that one of the now-respectable émigré families in Penang had sold a daughter to the Chinese warlords during their escape from Russia, in exchange for cash and a safe passage to British Malaya.

My fear that Irma had white slavery on her mind may have been unjustified, but I knew she was planning
something
. Biding her time, just waiting for my mother to fall into one of her periods of financial distress so that she could pounce and take me as a form of security for unpaid board. And her manner towards me added to my apprehension. She was friendly in a poisonous, conniving way – winning my reluctant confidence only to crush it with a sudden, spiteful comment. Usually these comments were about my mother. ‘No letter from Mother again this morning, Nona? So long now! You must be very worried indeed.' A false, bright smile as she reached out to tweak my cheek. ‘But I'm sure she hasn't done anything . . . stupid. I'm sure we will see her come back for you one day. But the fact that your board is
weeks
overdue must be a worry . . .' And the tweak would become a painful pinch.

But this morning, surprise at the changed atmosphere seemed to rob her of her normal poise and malice. Instead of sitting close to me and spinning her web she sat on the other side of the table and watched me speculatively. Like a snake watching a mouse, readjusting its plans to a fresh set of circumstances.

‘Don't forget the Van der Staaten boys are coming over for dinner,' she said at last, breaking a silence that had begun to strain my nerves. But even this banal comment was delivered with a raising of the eyebrows, a curiously conspiratorial inflection in her high-pitched voice.

‘I won't, Irma. I'm looking forward to it.' But in truth I had completely forgotten the arrangement, and to be reminded of it on this of all special days depressed me. It was not that there was anything wrong with John and Ronnie Van der Staaten. They were pleasant, gangling young men, rather good looking as Dutch Eurasians often are, but the dinner raised the contentious issue of whether I should be mixing with people my mother would have regarded as socially beneath her. The Russian émigré community in Malaya had lost everything in the Revolution except their arrogance, which they clung to with shrill tenacity.

And their father would be there, Big Jack Van der Staaten, an awful man even if he were one of the most successful traders in the Straits Settlements.

I sighed before I could stop myself and looked up from my chilled papaya to see Irma eyeing me coldly across the table. ‘I suppose your mother would disapprove,' she said tartly. ‘Really, Nona, you Russian émigrés are all
alike. Airs and graces and no money to pay your bills. Julia should realise that the Van der Staatens are worth a hundred White Russians, for all their fancy titles. She should be grateful you've got a chance to meet the Van der Staaten boys on even terms.'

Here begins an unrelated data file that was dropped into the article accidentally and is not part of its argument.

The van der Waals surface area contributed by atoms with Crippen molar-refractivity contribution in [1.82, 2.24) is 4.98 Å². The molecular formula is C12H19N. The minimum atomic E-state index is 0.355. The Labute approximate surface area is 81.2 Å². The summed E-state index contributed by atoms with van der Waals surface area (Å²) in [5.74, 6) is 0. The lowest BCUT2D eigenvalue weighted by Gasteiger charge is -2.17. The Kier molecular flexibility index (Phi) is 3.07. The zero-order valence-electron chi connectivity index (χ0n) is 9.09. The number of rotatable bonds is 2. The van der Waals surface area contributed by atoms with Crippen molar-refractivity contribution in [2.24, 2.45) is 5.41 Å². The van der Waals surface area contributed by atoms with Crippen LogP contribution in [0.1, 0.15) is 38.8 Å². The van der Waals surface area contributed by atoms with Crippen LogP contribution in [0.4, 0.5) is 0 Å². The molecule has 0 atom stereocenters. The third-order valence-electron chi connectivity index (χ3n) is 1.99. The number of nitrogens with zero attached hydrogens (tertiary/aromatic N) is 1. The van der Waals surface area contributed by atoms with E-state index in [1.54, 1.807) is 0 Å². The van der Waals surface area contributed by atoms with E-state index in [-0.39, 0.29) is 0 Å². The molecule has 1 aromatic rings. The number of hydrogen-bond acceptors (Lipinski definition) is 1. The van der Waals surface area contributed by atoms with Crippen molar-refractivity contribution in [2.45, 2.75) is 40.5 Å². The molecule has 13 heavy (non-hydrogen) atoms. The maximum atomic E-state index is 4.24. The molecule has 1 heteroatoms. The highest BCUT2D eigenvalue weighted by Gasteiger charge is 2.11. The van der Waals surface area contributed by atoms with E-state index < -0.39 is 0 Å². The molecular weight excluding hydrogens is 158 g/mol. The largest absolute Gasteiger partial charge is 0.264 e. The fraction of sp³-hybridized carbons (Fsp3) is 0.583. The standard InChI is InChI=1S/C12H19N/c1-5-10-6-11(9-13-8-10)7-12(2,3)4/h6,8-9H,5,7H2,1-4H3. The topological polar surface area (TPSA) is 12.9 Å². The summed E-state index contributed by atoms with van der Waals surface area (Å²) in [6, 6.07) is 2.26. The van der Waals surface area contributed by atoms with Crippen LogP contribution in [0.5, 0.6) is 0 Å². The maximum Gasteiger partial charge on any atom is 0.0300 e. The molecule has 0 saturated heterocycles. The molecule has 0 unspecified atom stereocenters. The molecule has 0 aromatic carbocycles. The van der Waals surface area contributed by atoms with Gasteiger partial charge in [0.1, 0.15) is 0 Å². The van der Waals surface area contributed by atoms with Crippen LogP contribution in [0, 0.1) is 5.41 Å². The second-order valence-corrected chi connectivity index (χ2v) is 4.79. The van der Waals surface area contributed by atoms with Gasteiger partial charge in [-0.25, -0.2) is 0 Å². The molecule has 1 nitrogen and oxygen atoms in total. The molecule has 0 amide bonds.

I felt a chill at her words. Surely I was far too young for Irma to be matchmaking! But even as I tried to comfort myself with the thought, it struck me that it was exactly Big Jack's style to pay Irma to further friendship between John and Ronnie and me. I may have been Russian, and an alien, and at times I thought probably illegitimate, but I was white and therefore quite a catch for a Eurasian family. Edwina Mountbatten may boast of her descent from an Algonquian Indian princess, and the ennobled children of Alexander Pushkin may trumpet their Ethiopian forebears, but in Colonial Malaya the emphasis was all on trying to be as white as possible. The whole business suddenly made me feel sick and I pushed aside my plate and got up. ‘I think I'll go for a walk before it gets too hot,' I said.

Both Ulrichs looked at me coldly. ‘Before you go, do put a compress on that eye,' Irma said sharply. ‘Tell the amah to wrap some ice in a piece of towel, and press it to your eye. We don't want you looking as if you've been in a catfight, do we?'

I straightened my back. ‘It's quite all right,' I said. I shot a glance at Captain Ulrich. ‘I just banged it on the edge of my door in the dark this morning. It will soon be better.'

It was still cool in the leafy front garden, made cooler by the tukan-ayer who was splashing water into the deep drains around the house to clear them of leaves and dust. I strolled up the short drive to Argyll Street, then turned right and started walking aimlessly towards the town. It was a busy Saturday morning, with rickshaws and cars passing in a steady stream.

The house next to the Ulrichs' was a ‘chummery', bachelor quarters for a group of young Englishmen employed by one of the rubber companies. A Singer Tourer and a battered Baby Austin with its hood down stood in the driveway, surrounded by a group of young men clearly preparing for a picnic at the beach. They had the short haircuts favoured by the rugger crowd, and the laughter that hung in the air was frank and unambiguous. It made me feel better immediately and I stopped within earshot, screened by the heavy ferns at the front gate. I had come to loathe the sly maliciousness at home, and I wanted to bask, even for a moment, in the cheerful good humour of the moment.